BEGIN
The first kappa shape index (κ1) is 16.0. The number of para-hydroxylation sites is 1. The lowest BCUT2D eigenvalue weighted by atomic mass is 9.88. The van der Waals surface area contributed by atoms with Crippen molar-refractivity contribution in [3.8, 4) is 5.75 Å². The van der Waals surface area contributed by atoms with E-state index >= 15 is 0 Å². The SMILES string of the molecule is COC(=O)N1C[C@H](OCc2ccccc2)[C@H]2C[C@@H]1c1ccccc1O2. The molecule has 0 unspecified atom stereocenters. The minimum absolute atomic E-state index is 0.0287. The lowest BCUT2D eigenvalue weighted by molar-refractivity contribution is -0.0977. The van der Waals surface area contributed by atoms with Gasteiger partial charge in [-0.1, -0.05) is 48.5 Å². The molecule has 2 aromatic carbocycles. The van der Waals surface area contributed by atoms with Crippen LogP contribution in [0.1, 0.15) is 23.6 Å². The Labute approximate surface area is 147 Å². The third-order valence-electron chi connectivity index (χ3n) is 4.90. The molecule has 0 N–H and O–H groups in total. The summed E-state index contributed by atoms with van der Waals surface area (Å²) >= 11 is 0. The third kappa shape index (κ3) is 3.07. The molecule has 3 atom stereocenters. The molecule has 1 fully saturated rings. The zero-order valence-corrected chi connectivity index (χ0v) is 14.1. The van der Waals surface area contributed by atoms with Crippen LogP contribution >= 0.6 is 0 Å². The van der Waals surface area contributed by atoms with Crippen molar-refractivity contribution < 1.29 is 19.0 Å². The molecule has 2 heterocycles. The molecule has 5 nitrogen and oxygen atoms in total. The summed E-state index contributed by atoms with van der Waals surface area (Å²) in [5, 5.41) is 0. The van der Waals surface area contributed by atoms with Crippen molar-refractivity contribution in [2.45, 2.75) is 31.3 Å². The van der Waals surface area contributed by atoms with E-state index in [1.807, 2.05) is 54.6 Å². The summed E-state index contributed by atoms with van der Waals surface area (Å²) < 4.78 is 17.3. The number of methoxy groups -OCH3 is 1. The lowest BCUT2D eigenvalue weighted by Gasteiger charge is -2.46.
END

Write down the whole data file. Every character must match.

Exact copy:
The first kappa shape index (κ1) is 16.0. The number of para-hydroxylation sites is 1. The lowest BCUT2D eigenvalue weighted by atomic mass is 9.88. The van der Waals surface area contributed by atoms with Crippen molar-refractivity contribution in [3.8, 4) is 5.75 Å². The van der Waals surface area contributed by atoms with E-state index >= 15 is 0 Å². The SMILES string of the molecule is COC(=O)N1C[C@H](OCc2ccccc2)[C@H]2C[C@@H]1c1ccccc1O2. The molecule has 0 unspecified atom stereocenters. The minimum absolute atomic E-state index is 0.0287. The lowest BCUT2D eigenvalue weighted by molar-refractivity contribution is -0.0977. The van der Waals surface area contributed by atoms with Gasteiger partial charge in [-0.1, -0.05) is 48.5 Å². The molecule has 2 aromatic carbocycles. The van der Waals surface area contributed by atoms with Crippen LogP contribution in [0.1, 0.15) is 23.6 Å². The Labute approximate surface area is 147 Å². The third-order valence-electron chi connectivity index (χ3n) is 4.90. The molecule has 0 N–H and O–H groups in total. The summed E-state index contributed by atoms with van der Waals surface area (Å²) >= 11 is 0. The third kappa shape index (κ3) is 3.07. The molecule has 3 atom stereocenters. The molecule has 1 fully saturated rings. The zero-order valence-corrected chi connectivity index (χ0v) is 14.1. The van der Waals surface area contributed by atoms with Crippen LogP contribution >= 0.6 is 0 Å². The van der Waals surface area contributed by atoms with Crippen molar-refractivity contribution < 1.29 is 19.0 Å². The molecule has 2 heterocycles. The molecule has 5 nitrogen and oxygen atoms in total. The summed E-state index contributed by atoms with van der Waals surface area (Å²) in [5, 5.41) is 0. The van der Waals surface area contributed by atoms with Crippen molar-refractivity contribution in [2.45, 2.75) is 31.3 Å². The van der Waals surface area contributed by atoms with E-state index in [1.807, 2.05) is 54.6 Å². The summed E-state index contributed by atoms with van der Waals surface area (Å²) < 4.78 is 17.3. The number of methoxy groups -OCH3 is 1. The lowest BCUT2D eigenvalue weighted by Gasteiger charge is -2.46.